Mr Swaran Singh, Chairman of the Srinivasan Services Trust (SST), says “Water conservation has become the need of the hour to alleviate impending water scarcity through effective water resource management. In India, this compounded scarcity has affected the livelihoods of people and other living species in the ecosystem, such as wildlife, due to the over-exploitation of natural resources, erosion of soil and disrupted water cycle. This critical challenge can be addressed through strategic interventions by restoring local water bodies and using water efficiently while ensuring its equitable distribution.
At Srinivasan Services Trust, we collaborate with the Government and work closely with rural communities to assess the threat to the water resources and implement strategic interventions to secure the ecosystem.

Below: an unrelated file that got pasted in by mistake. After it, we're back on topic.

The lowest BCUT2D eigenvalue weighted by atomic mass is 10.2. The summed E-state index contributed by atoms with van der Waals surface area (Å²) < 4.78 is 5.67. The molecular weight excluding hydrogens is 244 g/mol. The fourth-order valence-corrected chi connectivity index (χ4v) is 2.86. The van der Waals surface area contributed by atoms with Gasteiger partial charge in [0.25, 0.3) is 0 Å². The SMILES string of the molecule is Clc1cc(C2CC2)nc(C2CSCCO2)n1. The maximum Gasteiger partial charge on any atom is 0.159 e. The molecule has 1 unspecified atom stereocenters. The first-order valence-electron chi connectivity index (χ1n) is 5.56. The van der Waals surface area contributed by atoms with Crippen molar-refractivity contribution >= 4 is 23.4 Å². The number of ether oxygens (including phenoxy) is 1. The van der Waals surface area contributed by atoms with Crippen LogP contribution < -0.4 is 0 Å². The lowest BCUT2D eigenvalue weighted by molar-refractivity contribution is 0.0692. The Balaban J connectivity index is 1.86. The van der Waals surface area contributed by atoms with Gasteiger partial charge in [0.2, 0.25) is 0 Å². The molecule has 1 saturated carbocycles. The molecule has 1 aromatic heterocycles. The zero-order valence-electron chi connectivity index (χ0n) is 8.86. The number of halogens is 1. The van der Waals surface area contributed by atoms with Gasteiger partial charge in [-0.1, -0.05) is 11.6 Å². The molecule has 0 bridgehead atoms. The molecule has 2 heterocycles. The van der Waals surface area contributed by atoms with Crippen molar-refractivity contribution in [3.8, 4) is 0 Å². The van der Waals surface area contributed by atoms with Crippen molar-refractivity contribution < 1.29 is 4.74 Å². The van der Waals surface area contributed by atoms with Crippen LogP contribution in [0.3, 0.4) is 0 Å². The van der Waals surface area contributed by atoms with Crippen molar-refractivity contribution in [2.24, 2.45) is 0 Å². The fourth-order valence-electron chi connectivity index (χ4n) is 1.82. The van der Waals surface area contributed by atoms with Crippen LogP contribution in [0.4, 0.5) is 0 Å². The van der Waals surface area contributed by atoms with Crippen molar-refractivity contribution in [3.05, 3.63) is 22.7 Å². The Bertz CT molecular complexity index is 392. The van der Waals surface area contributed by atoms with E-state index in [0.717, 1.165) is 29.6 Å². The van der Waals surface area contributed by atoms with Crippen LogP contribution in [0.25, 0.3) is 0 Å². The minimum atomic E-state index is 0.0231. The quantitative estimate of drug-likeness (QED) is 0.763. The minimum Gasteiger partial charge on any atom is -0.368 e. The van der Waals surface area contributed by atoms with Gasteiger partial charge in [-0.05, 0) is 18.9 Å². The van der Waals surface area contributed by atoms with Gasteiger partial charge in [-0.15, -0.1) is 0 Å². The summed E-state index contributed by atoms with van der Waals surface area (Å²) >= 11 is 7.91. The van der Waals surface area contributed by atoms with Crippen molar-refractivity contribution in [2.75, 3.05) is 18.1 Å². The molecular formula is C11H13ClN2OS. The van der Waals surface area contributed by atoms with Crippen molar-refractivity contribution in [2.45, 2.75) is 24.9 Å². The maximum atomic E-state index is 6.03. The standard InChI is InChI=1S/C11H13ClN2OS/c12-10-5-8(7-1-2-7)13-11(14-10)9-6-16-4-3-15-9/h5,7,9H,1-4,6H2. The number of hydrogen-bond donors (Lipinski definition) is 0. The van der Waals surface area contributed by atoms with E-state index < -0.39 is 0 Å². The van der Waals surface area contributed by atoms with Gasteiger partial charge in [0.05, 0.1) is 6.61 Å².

These initiatives include construction of water harvesting structures, desilting of tanks, reforestation of degraded forests, tree plantation in private and public lands, and educating people through awareness programmes on water conservation. Furthermore, the desilting projects are also implemented in forest areas with the consent of the Forest Departments, to reserve water as a measure to protect the wildlife species that were often impacted by the drought.”
Marrying wildlife conservation with public welfare
SST also stepped in to desilt waterholes inside the state’s forests with the help of the Forest Department.